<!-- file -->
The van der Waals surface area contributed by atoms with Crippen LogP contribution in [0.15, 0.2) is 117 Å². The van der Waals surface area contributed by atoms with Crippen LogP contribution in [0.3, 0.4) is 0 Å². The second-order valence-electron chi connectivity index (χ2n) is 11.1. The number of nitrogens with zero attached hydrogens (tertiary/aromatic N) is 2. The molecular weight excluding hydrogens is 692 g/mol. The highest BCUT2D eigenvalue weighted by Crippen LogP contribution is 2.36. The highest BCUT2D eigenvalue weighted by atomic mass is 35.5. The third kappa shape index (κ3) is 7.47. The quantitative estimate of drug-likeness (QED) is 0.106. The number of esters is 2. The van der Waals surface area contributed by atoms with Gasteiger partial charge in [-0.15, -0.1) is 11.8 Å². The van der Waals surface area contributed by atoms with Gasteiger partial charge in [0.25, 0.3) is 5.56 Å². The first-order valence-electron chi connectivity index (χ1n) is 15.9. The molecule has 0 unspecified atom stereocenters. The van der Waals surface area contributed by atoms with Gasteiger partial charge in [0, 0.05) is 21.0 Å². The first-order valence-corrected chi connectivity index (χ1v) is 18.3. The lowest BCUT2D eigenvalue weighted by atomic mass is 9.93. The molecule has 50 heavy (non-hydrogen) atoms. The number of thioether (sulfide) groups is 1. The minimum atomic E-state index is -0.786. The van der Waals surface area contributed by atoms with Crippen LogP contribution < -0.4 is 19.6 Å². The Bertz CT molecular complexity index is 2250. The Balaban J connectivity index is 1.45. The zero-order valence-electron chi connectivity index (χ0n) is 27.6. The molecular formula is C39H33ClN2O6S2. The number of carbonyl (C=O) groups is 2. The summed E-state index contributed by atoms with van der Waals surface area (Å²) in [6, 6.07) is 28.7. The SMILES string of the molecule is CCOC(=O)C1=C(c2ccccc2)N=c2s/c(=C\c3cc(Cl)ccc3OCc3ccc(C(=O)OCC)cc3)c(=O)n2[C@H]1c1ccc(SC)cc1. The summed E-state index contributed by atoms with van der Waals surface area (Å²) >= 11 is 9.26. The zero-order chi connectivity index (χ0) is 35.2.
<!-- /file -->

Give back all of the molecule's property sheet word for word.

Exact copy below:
The van der Waals surface area contributed by atoms with Crippen LogP contribution in [0.15, 0.2) is 117 Å². The van der Waals surface area contributed by atoms with Crippen LogP contribution in [0.3, 0.4) is 0 Å². The second-order valence-electron chi connectivity index (χ2n) is 11.1. The number of nitrogens with zero attached hydrogens (tertiary/aromatic N) is 2. The molecular weight excluding hydrogens is 692 g/mol. The highest BCUT2D eigenvalue weighted by Crippen LogP contribution is 2.36. The highest BCUT2D eigenvalue weighted by atomic mass is 35.5. The third kappa shape index (κ3) is 7.47. The quantitative estimate of drug-likeness (QED) is 0.106. The number of esters is 2. The van der Waals surface area contributed by atoms with Gasteiger partial charge in [-0.15, -0.1) is 11.8 Å². The van der Waals surface area contributed by atoms with Gasteiger partial charge in [0.25, 0.3) is 5.56 Å². The first-order valence-electron chi connectivity index (χ1n) is 15.9. The molecule has 0 unspecified atom stereocenters. The van der Waals surface area contributed by atoms with Gasteiger partial charge in [0, 0.05) is 21.0 Å². The first-order valence-corrected chi connectivity index (χ1v) is 18.3. The lowest BCUT2D eigenvalue weighted by atomic mass is 9.93. The molecule has 50 heavy (non-hydrogen) atoms. The number of thioether (sulfide) groups is 1. The minimum atomic E-state index is -0.786. The van der Waals surface area contributed by atoms with Crippen LogP contribution < -0.4 is 19.6 Å². The Bertz CT molecular complexity index is 2250. The Balaban J connectivity index is 1.45. The zero-order valence-electron chi connectivity index (χ0n) is 27.6. The molecular formula is C39H33ClN2O6S2. The number of carbonyl (C=O) groups is 2. The summed E-state index contributed by atoms with van der Waals surface area (Å²) in [6, 6.07) is 28.7. The SMILES string of the molecule is CCOC(=O)C1=C(c2ccccc2)N=c2s/c(=C\c3cc(Cl)ccc3OCc3ccc(C(=O)OCC)cc3)c(=O)n2[C@H]1c1ccc(SC)cc1. The summed E-state index contributed by atoms with van der Waals surface area (Å²) >= 11 is 9.26. The zero-order chi connectivity index (χ0) is 35.2.